(Knowing all of the marital assets is crucial when it comes to dividing the property.)

Understand the household budget and costs.

Write down each monthly expense for utilities, a mortgage, and other living expenses as you go through your check register for the previous year, if you can. Keep track of the money you spend every day so you can figure out your monthly cash outlays as well.

Choose a family debt management strategy.

Determine the family debt, if any, and think about settling it before filing for divorce. One of the most challenging issues to settle during a divorce is how to divide the marital debt. When assessing debt, consider whether any of it was racked up by one spouse or the other before the wedding. The spouse who incurred it would be responsible for paying off this “non-marital debt,” which belongs to them.

Find out the exact salary of your spouse.

If your spouse receives a regular paycheck, it is simple to check a pay stub; however, if your spouse is self-employed, owns a business, or receives any portion of income in cash, you should try to keep track of the money coming in over the course of several months.

Analyze your earning potential in a realistic manner.

Perhaps you have been focusing solely on raising children while you have been out of the workforce for a while. Analyze your current employability and whether pursuing more education before getting divorced would be advantageous for you in the long run.

Look at your credit report.

If you don’t already have credit cards in your name, apply for them right away, use them, and build your credit. If you have a bad credit history, try to pay your creditors now so that you can raise your credit score before the divorce.

Make your own “nest egg” by yourself.

You ought to have access to your own money at all times. You will be responsible for paying bills if your spouse leaves and stops doing so until temporary support orders can be put in place. You will require funds for a retainer if you plan to initiate the divorce. Start putting money aside now, and when you have a sizeable nest egg of your own, consider starting divorce proceedings.

Prioritize spending time with your children.

Keep your kids’ schedules as regular as you can throughout the divorce process. If you and your partner can’t be with the kids together without fighting, schedule separate times for you both to be with them. Participate in your children’s school, sports, and extracurricular activities. Don’t speak poorly of your spouse in front of your kids. Put your kids first in everything you do.

The Scottsdale divorce attorneys at Canterbury Law Group handle complex divorce cases throughout Arizona, California, Nevada and New York. Their skilled litigation team provides no-nonsense legal counsel for family law cases at the highest level possible.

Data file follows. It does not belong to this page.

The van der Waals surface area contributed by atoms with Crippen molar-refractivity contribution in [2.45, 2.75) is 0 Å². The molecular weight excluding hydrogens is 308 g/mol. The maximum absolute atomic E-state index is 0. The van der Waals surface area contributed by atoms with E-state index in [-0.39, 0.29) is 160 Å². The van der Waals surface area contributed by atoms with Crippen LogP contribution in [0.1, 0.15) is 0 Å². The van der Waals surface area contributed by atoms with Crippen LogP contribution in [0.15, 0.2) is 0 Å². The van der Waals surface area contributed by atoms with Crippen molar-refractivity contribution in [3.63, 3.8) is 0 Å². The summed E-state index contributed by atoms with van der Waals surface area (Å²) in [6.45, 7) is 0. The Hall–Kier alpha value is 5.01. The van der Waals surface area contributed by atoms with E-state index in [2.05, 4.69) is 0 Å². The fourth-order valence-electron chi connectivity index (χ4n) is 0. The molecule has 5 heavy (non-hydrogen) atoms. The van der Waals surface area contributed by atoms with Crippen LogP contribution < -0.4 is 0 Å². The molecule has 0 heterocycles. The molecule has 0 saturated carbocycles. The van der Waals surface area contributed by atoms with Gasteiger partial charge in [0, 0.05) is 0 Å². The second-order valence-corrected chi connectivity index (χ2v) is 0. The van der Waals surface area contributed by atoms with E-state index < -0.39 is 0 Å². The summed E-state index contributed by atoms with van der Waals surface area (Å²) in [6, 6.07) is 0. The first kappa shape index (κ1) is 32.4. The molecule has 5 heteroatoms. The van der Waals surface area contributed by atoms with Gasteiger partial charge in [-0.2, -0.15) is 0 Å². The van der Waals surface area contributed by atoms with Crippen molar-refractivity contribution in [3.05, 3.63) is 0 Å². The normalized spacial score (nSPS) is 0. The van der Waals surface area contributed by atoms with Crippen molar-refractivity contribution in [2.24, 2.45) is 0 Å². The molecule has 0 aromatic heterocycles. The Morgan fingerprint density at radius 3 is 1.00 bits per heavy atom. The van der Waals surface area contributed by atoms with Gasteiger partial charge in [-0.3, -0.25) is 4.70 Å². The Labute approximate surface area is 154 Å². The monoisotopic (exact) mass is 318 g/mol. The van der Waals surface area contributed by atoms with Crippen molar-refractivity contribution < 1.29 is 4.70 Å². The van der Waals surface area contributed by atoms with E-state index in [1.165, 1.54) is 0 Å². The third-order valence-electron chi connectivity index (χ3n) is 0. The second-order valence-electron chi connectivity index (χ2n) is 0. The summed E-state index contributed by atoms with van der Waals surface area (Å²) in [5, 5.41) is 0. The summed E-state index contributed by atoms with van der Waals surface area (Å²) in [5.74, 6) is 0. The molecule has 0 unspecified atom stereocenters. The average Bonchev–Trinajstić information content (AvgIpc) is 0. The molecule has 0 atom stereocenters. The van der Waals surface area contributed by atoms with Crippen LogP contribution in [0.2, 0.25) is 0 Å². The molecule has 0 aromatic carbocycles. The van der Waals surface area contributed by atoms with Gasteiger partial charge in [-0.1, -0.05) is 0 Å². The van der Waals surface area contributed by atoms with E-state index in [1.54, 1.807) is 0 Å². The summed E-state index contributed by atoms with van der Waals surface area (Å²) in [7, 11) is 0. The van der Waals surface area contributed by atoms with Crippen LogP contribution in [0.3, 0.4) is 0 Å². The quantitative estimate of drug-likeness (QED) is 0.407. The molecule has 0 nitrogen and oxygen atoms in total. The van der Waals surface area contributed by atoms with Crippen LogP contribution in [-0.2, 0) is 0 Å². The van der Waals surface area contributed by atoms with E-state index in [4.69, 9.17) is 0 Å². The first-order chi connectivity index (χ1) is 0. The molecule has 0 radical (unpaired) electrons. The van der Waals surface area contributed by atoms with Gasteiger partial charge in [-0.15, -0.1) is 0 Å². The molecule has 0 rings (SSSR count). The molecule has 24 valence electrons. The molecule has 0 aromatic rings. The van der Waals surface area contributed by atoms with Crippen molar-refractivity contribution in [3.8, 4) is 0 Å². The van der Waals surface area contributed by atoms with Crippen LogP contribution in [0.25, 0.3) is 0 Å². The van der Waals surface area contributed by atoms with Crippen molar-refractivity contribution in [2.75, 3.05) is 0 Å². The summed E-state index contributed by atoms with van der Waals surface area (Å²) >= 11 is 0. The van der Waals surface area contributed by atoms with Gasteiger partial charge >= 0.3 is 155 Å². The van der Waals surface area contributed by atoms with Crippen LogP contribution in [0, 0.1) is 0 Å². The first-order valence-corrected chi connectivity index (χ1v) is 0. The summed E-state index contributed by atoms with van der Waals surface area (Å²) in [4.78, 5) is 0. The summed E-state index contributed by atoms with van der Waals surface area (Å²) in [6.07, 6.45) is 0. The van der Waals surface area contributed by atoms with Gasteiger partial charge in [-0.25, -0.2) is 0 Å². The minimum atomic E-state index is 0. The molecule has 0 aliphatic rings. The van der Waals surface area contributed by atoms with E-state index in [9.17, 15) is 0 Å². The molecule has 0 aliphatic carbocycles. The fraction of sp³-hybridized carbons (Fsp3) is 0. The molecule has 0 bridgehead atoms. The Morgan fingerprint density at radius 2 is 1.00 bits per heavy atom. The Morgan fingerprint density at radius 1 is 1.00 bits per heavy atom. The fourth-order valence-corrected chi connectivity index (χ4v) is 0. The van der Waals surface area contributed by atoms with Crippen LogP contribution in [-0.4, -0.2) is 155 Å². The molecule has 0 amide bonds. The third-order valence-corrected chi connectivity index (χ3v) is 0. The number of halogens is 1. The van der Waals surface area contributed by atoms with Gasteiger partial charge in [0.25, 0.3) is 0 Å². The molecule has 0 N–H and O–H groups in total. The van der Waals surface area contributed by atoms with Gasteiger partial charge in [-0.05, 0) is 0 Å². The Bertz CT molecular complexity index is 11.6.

The law team at Canterbury thoroughly prepares clients while understanding that all cases have unique circumstances and laws vary by state and local jurisdiction. The Scottsdale divorce attorneys also prepare clients for the constant surprises that inevitably arise during the divorce process:

Length of divorce – Depending on your unique situation, divorce can take few months to well over a year, leaving issues that still need to be settled. The vast majority of matters resolve within one calendar year. More complex dissolutions with large asset bases and children, can take up to two years. At Canterbury Law Group, we help clients work out many divorce issues before entering court in attempt to eliminate or reduce long cases. The longer the case, the more expensive it is for both sides.

Court TV is not reality – Court TV may have constructed an unrealistic image of what court is like for the majority of divorce cases. In fact, most cases reach a settlement before needing to see a judge, or if you see a judge, it might only be for a few preliminary hearings and no trial if you elect to settle later.

Rescheduling is common – Expect your court dates to be rescheduled for other cases that take priority in your jurisdiction, such as criminal trials. You cannot insist upon a court date just because the court issued it. Rather, be prepared for rescheduling. Change is constant in a divorce proceeding.

Patience is needed – In most courthouses, your case will not be the only case scheduled for a hearing. Be prepared to sit and wait for other cases to be heard before yours. However, you must always be on time in the event the court is on time.

Everyone has an opinion – When you are going through a divorce, you will realize that everyone has an opinion. Ignore most of them because each case is unique, and no one can give you divorce advice better than your divorce attorney. Don’t rely on what you ‘hear’ or ‘read’ on the internet. Secure top legal counsel and let them steer you successfully to the resolution of your case so you can move on with your life. For more on divorce legal services, go to or call 480-744-7711.

Written by Canterbury Law Group

Divorce Timeline